Types of Pneumonia Vaccine and When to Get Vaccinated

Pneumococcal disease is caused by Streptococcus pneumoniae bacteria and occurs worldwide. The bacteria are spread from person to person by coughing, sneezing and close contact. Although they often live in the respiratory tract without causing disease, pneumococcal bacteria can take over the body if it is compromised by another infection, such as influenza. The bacteria can then lead to serious infections of the lungs, blood and brain. Pneumococcus is the most common cause of bloodstream infections, pneumonia, meningitis and middle ear infections in young children.

Certain populations are more susceptible to pneumococcal disease, including children younger than two and adults age 65 and older. Smokers and those with asthma or a condition that weakens the immune system are also at increased risk.

Symptoms of Pneumonia

The symptoms of pneumococcal infection can develop quickly and vary from mild to severe, depending on the type of bacteria causing the infection, and the person’s age and overall health. Newborns and infants may show no signs of infection, or they may have a cough or fever, vomit or appear sick, tired or listless. Older adults who are immune-compromised may have fewer or milder symptoms.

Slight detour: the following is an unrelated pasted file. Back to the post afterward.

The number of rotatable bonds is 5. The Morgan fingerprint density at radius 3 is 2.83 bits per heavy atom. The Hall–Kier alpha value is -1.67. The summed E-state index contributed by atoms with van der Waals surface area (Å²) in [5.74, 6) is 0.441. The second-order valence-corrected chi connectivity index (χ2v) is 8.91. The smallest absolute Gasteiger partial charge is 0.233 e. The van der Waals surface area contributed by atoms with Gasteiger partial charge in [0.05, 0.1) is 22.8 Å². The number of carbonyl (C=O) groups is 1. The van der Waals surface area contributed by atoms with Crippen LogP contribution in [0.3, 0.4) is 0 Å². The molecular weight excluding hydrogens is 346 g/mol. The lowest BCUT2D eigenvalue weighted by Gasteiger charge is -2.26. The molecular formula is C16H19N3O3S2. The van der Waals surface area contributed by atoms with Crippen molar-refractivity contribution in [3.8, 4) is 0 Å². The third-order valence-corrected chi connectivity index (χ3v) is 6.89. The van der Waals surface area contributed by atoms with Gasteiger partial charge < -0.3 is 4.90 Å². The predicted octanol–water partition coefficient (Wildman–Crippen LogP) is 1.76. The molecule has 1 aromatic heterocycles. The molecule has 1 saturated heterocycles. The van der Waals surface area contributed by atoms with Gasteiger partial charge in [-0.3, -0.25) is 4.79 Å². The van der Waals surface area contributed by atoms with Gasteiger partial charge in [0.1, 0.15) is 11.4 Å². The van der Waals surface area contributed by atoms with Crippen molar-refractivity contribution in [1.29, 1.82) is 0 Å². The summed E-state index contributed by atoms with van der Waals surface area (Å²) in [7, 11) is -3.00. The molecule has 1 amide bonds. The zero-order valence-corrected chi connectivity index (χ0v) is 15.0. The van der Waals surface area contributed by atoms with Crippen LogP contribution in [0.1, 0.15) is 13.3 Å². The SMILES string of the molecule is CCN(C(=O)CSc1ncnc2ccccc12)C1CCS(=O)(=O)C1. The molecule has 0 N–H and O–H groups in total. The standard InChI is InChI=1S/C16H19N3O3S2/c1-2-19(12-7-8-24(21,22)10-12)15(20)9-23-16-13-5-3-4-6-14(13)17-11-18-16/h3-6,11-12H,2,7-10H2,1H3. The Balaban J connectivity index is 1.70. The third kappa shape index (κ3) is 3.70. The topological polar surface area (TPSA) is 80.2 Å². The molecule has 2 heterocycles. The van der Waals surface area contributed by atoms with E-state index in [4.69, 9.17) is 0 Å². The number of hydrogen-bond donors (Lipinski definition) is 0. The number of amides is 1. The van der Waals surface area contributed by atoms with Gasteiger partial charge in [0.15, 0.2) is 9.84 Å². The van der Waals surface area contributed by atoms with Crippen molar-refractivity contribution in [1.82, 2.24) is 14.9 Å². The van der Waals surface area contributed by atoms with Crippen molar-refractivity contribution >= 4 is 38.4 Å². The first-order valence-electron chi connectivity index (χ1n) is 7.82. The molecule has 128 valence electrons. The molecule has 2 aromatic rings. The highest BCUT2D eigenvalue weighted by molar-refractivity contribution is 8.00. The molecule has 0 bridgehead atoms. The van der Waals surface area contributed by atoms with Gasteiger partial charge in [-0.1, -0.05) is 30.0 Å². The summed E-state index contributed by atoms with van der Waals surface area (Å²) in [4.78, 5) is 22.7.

Signs that you should seek medical care immediately include:

  • High fever.
  • Chills and shaking.
  • Cough with phlegm.
  • Severe chest pain.
  • Shortness of breath.
  • Fatigue.
  • Nausea, vomiting or diarrhea.
  • Sudden worsening after a cold or the flu.

The Pneumonia Vaccine

All strains of pneumococcus were once susceptible to penicillin; however, many strains of pneumococcal bacteria have since become resistant to it and many other antibiotics. This makes the use of pneumonia vaccine for infants, children and adults even more important.

There are currently two types of pneumococcal vaccines: pneumococcal conjugate vaccine (PREVNAR 13®) and pneumococcal polysaccharide vaccine (PPSV23). PREVNAR 13 is approved for use in adults age 50 and over, and one dose is recommended for those 65 years of age and older who have received the pneumococcal vaccine.

If you’re 50 or over, consider doing something to protect yourself and others from pneumococcal pneumonia. RediClinic health clinics in Houston, San Antonio, Austin, Baltimore/Washington, D.C., Philadelphia and Seattle are open seven days a week, with no appointment necessary, to administer this and many other vaccines. In addition, PREVNAR 13 is covered by most insurance plans.

Find a RediClinic near you.

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